Mobile Services Reach Students Where They Are
At the beginning of the day, many students check Facebook and their text messages first. And Tompkins Cortland Community College wants to be third on their list.
"They’re just really good at reading and keeping in touch with cell phones," said Marty Christofferson, dean of campus technology. "So we said, ‘How do we take advantage of this?’"
By building a mobile site, mobile apps and a mobile messaging system, Tompkins Cortland Community College uses technology students are comfortable with to help them succeed.
IT team develops mobile site, apps with limited staff
The college wanted to make sure students with all kinds of mobile devices could access information. So the IT team started with a mobile website.
Along with typical items including directions, news and lunch menus, the Web app allows students to check their grades, financial aid and class schedule. But they can’t register for classes on the go because it just wouldn’t work well on a small screen, Christofferson said.
When faculty members log in, they see names and photos of students in their classes from the SunGard PowerCAMPUS database. And in three clicks, they can message students in their classes without knowing their number or email address.
An application programming interface between the college and the Rave Mobile Safety text messaging system grabs the number and message. Then Rave actually sends out the text to students who sign up for notifications.
In addition to the mobile site, the college already developed an Android mobile app and plans to build an iPhone app. Tompkins Cortland Community College will release both apps at the same time.
The IT department has a ‘super team’ that’s dynamic, creative and excellent, Christofferson said. The department is stretched thin in a lot of places — it has 1 1/2 developers, 1 1/2 system administrators and two guys who fix 1,000 computers.
But the team is doing a great job with mobile. And it recently won first place for its technology initiatives in the small colleges category of the Digital Community Colleges Survey, awarded by the Center for Digital Education and Converge.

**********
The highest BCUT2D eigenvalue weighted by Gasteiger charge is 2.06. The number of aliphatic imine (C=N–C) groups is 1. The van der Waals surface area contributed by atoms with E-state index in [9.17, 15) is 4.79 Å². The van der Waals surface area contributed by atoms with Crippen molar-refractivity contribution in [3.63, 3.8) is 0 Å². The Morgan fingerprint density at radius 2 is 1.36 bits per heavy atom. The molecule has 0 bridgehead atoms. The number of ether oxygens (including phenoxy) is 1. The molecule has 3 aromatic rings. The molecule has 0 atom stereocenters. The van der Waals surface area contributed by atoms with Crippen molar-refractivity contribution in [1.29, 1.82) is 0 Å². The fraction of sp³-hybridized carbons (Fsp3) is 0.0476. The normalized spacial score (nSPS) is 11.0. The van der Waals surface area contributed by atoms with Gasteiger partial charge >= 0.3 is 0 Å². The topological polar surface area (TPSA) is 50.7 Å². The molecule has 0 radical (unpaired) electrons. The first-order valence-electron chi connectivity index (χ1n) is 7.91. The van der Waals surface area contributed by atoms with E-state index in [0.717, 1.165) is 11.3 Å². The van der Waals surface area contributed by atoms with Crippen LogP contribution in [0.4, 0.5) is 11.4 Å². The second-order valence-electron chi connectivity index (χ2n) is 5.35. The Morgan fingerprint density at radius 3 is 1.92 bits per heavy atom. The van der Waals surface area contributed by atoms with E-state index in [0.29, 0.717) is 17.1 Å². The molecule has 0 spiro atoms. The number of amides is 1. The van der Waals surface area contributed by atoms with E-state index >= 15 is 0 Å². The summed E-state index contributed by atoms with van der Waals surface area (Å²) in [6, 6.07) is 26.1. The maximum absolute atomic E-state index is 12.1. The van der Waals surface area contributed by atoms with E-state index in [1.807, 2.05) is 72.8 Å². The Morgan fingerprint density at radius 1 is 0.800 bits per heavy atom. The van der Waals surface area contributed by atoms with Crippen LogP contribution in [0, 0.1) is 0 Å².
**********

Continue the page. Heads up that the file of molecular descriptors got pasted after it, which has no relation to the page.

Mobile messaging system keeps students on track
And they’re not stopping yet. They’re getting ready to launch a new mobile messaging system called Tracks. Designed around the college’s panther mascot, the system will give students updates on their phone about important stuff.
For example, they might drop a course and fall below the 12 credits they need to be eligible for financial aid. The system would send a status alert saying that their financial aid was in jeopardy and they needed to come to the financial aid office. If they didn’t know about it for a few weeks and lost their financial aid, they may drop out.
Tracks scrubs all the college’s databases for information, including financial aid, student records and the learning management system.
Once it hooks into the ANGEL learning management system, the college hopes to mine data to help students in class. This system is similar to Purdue’s Course Signals app, which tells students how they’re doing in class throughout the semester.
Reminders from Tracks could include "this homework assignment is due soon" or "based on your grades, you’re falling behind. Stop in at the Baker Center for help."
"We’re not trying to be a Facebook," Christofferson said. "I don’t think we want to compete with them, but we are trying to use the same kind of status update thinking."
After folks on campus finish vetting Tracks, it’ll be released and promoted on the mobile site.